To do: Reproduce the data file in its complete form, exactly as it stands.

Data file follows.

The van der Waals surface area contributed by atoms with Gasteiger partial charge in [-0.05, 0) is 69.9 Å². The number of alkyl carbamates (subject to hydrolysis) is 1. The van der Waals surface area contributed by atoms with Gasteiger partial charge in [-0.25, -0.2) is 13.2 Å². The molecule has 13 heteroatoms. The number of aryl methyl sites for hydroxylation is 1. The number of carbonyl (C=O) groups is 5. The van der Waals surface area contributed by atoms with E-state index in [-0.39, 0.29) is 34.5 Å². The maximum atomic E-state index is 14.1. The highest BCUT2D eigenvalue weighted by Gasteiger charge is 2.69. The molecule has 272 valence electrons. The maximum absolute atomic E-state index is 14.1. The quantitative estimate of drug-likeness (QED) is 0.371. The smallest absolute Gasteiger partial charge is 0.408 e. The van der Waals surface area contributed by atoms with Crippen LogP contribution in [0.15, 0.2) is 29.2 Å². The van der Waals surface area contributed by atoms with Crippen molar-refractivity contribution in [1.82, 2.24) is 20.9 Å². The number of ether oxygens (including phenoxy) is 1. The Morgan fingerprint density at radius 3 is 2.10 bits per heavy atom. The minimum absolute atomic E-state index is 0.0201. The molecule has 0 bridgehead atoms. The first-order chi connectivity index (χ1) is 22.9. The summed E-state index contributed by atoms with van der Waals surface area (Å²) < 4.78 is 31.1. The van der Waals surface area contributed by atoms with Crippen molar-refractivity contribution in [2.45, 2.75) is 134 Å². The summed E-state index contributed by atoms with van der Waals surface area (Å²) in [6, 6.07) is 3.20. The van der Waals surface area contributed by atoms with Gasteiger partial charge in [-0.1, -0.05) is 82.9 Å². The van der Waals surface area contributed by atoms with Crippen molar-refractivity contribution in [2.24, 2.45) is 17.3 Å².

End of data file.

The van der Waals surface area contributed by atoms with Gasteiger partial charge in [-0.05, 0) is 69.9 Å². The number of alkyl carbamates (subject to hydrolysis) is 1. The van der Waals surface area contributed by atoms with Gasteiger partial charge in [-0.25, -0.2) is 13.2 Å². The molecule has 13 heteroatoms. The number of aryl methyl sites for hydroxylation is 1. The number of carbonyl (C=O) groups is 5. The van der Waals surface area contributed by atoms with E-state index in [-0.39, 0.29) is 34.5 Å². The maximum atomic E-state index is 14.1. The highest BCUT2D eigenvalue weighted by Gasteiger charge is 2.69. The molecule has 272 valence electrons. The maximum absolute atomic E-state index is 14.1. The quantitative estimate of drug-likeness (QED) is 0.371. The smallest absolute Gasteiger partial charge is 0.408 e. The van der Waals surface area contributed by atoms with Crippen LogP contribution in [0.15, 0.2) is 29.2 Å². The van der Waals surface area contributed by atoms with Crippen molar-refractivity contribution in [1.82, 2.24) is 20.9 Å². The number of ether oxygens (including phenoxy) is 1. The Morgan fingerprint density at radius 3 is 2.10 bits per heavy atom. The minimum absolute atomic E-state index is 0.0201. The molecule has 0 bridgehead atoms. The first-order chi connectivity index (χ1) is 22.9. The summed E-state index contributed by atoms with van der Waals surface area (Å²) < 4.78 is 31.1. The van der Waals surface area contributed by atoms with Crippen molar-refractivity contribution in [2.45, 2.75) is 134 Å². The summed E-state index contributed by atoms with van der Waals surface area (Å²) in [6, 6.07) is 3.20. The van der Waals surface area contributed by atoms with Gasteiger partial charge in [-0.1, -0.05) is 82.9 Å². The van der Waals surface area contributed by atoms with Crippen molar-refractivity contribution in [2.24, 2.45) is 17.3 Å².